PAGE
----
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Old New Boston: A tea party 250 years later
New Boston's town charter was signed on Feb. 18, 1763, eight days after the Treaty of Paris ended the French and Indian War, the expense of which led King George III and Parliament to begin imposing a series of unpopular taxes on the American colonists.
The inhabitants of New Boston in its first 15 years as a town would have discussed, maybe even participated in, the tumultuous events of their time, some of which hit close to home. In 1765 Parliament passed the Stamp Act, followed the next year by the Declaratory Act and the next year by the Townshend Duties, all of which led to talk of rebellion. In 1772 in Weare, right next to New Boston, men accused of illegally cutting the king's trees attacked the sheriff and his deputy who had come to collect fines, beat them and sent them packing. This was a year before the Boston Tea Party.
Today, the "Molly Stark Cannon," captured at the Battle of Bennington in 1777 by Gen. John Stark's militiamen, some of whom were from New Boston, sits in town as a reminder of the town's heritage.
Since 2010, people dressing in tricorn hats and quoting the Founding Fathers have been mocked, ridiculed and vilified. Anyone wearing a tricorn hat and talking about having a tea party in the past few years has risked being called a radical, an extremist or even a danger to the country. Just imagine the reaction if someone from New Boston's celebration last week had been caught by the media quoting the Founding Fathers on individual liberty or natural rights.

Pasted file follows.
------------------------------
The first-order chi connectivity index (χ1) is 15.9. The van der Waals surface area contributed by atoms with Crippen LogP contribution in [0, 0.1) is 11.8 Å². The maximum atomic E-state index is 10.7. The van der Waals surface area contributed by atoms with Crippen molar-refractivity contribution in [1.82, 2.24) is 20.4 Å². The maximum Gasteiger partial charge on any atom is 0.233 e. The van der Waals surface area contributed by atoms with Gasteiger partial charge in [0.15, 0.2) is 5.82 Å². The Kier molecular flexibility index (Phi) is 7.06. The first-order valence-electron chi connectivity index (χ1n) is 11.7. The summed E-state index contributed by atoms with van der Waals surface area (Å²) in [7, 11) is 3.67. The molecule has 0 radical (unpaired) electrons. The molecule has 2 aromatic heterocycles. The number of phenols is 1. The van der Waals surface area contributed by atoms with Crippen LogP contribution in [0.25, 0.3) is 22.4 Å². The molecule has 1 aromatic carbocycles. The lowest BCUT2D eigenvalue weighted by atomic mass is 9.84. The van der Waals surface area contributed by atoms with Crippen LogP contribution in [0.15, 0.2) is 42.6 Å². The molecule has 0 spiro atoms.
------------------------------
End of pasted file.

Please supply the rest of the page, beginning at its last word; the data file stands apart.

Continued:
As it happens, the tea time at the Whipple Free Library got no one put on a government watch list or labeled as an agent of a hate group, as far as we know, anyway. It's a lucky thing, too. After all, not far away sits a cannon still maintained by the New Boston Artillery Co. Whatever would the staff at MSNBC think?
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Camping out didn't pay for shoppers